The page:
US20090053980A1 - Optimized CMP Conditioner Design for Next Generation Oxide/Metal CMP - Google Patents

Optimized CMP Conditioner Design for Next Generation Oxide/Metal CMP Download PDF

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US20090053980A1
US20090053980A1 US12/195,600 US19560008A US2009053980A1 US 20090053980 A1 US20090053980 A1 US 20090053980A1 US 19560008 A US19560008 A US 19560008A US 2009053980 A1 US2009053980 A1 US 2009053980A1
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abrasive
grain
tool
pad
abrasive grains
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US8657652B2 (en
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Taewook Hwang
J. Gary Baldoni
Thomas Puthanangady
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Saint-Gobain Abrasifs Technologie et Services
Saint-Gobain Abrasives Inc
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Saint-Gobain Abrasives Inc
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    • BPERFORMING OPERATIONS; TRANSPORTING
    • B24GRINDING; POLISHING
    • B24BMACHINES, DEVICES, OR PROCESSES FOR GRINDING OR POLISHING; DRESSING OR CONDITIONING OF ABRADING SURFACES; FEEDING OF GRINDING, POLISHING, OR LAPPING AGENTS
    • B24B53/00Devices or means for dressing or conditioning abrasive surfaces
    • B24B53/017Devices or means for dressing, cleaning or otherwise conditioning lapping tools
    • BPERFORMING OPERATIONS; TRANSPORTING
    • B24GRINDING; POLISHING
    • B24BMACHINES, DEVICES, OR PROCESSES FOR GRINDING OR POLISHING; DRESSING OR CONDITIONING OF ABRADING SURFACES; FEEDING OF GRINDING, POLISHING, OR LAPPING AGENTS
    • B24B53/00Devices or means for dressing or conditioning abrasive surfaces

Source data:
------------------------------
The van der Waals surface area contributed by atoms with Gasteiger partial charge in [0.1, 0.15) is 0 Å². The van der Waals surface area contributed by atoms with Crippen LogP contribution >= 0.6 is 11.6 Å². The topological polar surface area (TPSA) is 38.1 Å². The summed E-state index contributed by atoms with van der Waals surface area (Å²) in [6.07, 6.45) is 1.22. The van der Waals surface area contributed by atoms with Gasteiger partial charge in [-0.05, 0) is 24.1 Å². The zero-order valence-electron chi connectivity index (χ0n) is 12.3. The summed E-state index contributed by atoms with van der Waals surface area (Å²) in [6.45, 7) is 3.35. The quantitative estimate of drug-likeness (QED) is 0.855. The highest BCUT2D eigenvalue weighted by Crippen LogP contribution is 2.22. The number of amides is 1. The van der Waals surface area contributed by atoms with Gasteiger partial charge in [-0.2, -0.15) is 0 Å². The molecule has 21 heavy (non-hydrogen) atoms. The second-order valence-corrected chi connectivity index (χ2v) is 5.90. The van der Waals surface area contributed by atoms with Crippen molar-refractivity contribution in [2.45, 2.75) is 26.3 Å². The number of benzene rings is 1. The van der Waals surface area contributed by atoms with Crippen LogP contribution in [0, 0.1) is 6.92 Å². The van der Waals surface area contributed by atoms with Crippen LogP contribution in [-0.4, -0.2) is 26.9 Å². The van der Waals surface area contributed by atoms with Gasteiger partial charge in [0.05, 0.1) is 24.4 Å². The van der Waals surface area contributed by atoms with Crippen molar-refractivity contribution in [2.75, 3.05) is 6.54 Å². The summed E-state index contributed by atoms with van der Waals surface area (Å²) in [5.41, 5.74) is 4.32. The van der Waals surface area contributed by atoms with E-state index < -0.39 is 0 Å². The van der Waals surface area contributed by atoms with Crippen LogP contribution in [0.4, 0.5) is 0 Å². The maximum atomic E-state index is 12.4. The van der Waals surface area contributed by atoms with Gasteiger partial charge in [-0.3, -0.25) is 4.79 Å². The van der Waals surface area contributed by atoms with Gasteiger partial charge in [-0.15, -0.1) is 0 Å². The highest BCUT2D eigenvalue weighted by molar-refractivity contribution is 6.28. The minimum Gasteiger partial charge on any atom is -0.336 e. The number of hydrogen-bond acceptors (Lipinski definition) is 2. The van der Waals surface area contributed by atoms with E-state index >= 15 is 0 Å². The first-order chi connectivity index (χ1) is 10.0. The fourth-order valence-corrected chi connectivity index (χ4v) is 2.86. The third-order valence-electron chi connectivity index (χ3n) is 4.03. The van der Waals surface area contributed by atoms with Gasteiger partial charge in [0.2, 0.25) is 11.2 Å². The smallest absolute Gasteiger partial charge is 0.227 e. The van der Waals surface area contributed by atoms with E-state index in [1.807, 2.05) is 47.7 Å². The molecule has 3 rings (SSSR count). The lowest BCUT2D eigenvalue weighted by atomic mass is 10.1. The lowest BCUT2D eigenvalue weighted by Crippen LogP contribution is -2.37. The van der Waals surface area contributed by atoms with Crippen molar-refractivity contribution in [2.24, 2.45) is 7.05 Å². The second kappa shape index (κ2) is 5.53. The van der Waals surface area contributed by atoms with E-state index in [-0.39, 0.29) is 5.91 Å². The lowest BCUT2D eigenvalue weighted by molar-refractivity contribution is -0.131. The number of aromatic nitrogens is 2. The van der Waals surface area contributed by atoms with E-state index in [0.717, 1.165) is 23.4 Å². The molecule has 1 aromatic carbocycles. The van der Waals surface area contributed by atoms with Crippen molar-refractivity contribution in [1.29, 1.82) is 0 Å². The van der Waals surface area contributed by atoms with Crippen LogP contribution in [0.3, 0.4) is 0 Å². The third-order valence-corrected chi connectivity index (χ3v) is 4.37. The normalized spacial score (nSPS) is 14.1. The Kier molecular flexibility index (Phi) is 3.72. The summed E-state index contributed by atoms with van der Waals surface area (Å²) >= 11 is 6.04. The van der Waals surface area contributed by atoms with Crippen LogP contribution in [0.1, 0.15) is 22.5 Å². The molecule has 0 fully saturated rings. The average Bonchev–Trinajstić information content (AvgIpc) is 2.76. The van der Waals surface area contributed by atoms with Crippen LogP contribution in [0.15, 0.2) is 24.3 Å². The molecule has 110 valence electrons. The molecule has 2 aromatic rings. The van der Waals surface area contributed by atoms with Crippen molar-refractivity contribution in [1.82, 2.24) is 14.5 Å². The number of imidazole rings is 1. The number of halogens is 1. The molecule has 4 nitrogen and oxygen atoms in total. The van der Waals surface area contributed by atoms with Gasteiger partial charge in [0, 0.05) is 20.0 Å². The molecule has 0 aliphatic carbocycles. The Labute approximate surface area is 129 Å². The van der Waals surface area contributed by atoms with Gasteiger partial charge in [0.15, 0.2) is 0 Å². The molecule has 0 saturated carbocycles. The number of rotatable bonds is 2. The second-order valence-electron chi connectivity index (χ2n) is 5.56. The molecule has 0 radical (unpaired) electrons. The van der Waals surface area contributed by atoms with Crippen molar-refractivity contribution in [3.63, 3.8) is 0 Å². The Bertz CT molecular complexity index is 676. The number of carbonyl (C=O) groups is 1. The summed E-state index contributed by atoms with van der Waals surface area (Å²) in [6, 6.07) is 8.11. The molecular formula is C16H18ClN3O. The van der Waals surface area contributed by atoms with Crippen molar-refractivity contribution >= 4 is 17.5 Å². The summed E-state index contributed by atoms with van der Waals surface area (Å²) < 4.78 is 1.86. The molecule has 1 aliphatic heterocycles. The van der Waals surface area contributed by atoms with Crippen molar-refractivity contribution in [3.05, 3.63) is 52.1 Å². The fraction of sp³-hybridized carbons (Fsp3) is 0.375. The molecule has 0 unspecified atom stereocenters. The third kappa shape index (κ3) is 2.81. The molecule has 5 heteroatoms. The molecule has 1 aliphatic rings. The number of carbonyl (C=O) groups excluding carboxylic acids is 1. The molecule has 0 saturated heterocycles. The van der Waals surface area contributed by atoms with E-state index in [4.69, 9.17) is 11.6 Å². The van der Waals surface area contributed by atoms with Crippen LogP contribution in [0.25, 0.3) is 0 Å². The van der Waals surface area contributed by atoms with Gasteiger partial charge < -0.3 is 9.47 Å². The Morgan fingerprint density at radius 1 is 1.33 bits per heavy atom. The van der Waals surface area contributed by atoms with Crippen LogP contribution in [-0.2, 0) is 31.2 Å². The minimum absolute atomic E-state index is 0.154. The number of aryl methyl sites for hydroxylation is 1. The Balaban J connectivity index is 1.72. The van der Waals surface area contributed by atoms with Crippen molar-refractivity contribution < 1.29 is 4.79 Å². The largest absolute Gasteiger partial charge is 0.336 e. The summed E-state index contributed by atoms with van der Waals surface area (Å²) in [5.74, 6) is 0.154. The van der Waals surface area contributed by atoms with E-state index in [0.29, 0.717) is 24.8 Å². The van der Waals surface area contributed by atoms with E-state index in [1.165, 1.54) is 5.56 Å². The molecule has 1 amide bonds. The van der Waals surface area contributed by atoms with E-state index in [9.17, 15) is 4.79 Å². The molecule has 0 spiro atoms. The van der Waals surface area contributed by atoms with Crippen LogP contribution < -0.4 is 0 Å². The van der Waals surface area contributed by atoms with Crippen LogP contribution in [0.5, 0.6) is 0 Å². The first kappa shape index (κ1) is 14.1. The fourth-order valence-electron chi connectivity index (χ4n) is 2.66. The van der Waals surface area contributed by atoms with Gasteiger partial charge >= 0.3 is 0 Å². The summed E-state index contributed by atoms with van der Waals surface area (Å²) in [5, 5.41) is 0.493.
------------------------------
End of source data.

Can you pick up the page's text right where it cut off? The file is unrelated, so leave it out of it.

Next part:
• B24B53/12Dressing tools; Holders therefor
    • BPERFORMING OPERATIONS; TRANSPORTING
    • B24GRINDING; POLISHING
    • B24DTOOLS FOR GRINDING, BUFFING, OR SHARPENING
    • B24D3/00Physical features of abrasive bodies, or sheets, e.g. abrasive surfaces of special nature; Abrasive bodies or sheets characterised by their constituents
    • B24D3/02Physical features of abrasive bodies, or sheets, e.g. abrasive surfaces of special nature; Abrasive bodies or sheets characterised by their constituents the constituent being used as bonding agent
    • B24D3/04Physical features of abrasive bodies, or sheets, e.g. abrasive surfaces of special nature; Abrasive bodies or sheets characterised by their constituents the constituent being used as bonding agent and being essentially inorganic
    • B24D3/06Physical features of abrasive bodies, or sheets, e.g. abrasive surfaces of special nature; Abrasive bodies or sheets characterised by their constituents the constituent being used as bonding agent and being essentially inorganic metallic or mixture of metals with ceramic materials, e.g. hard metals, "cermets", cements

Abstract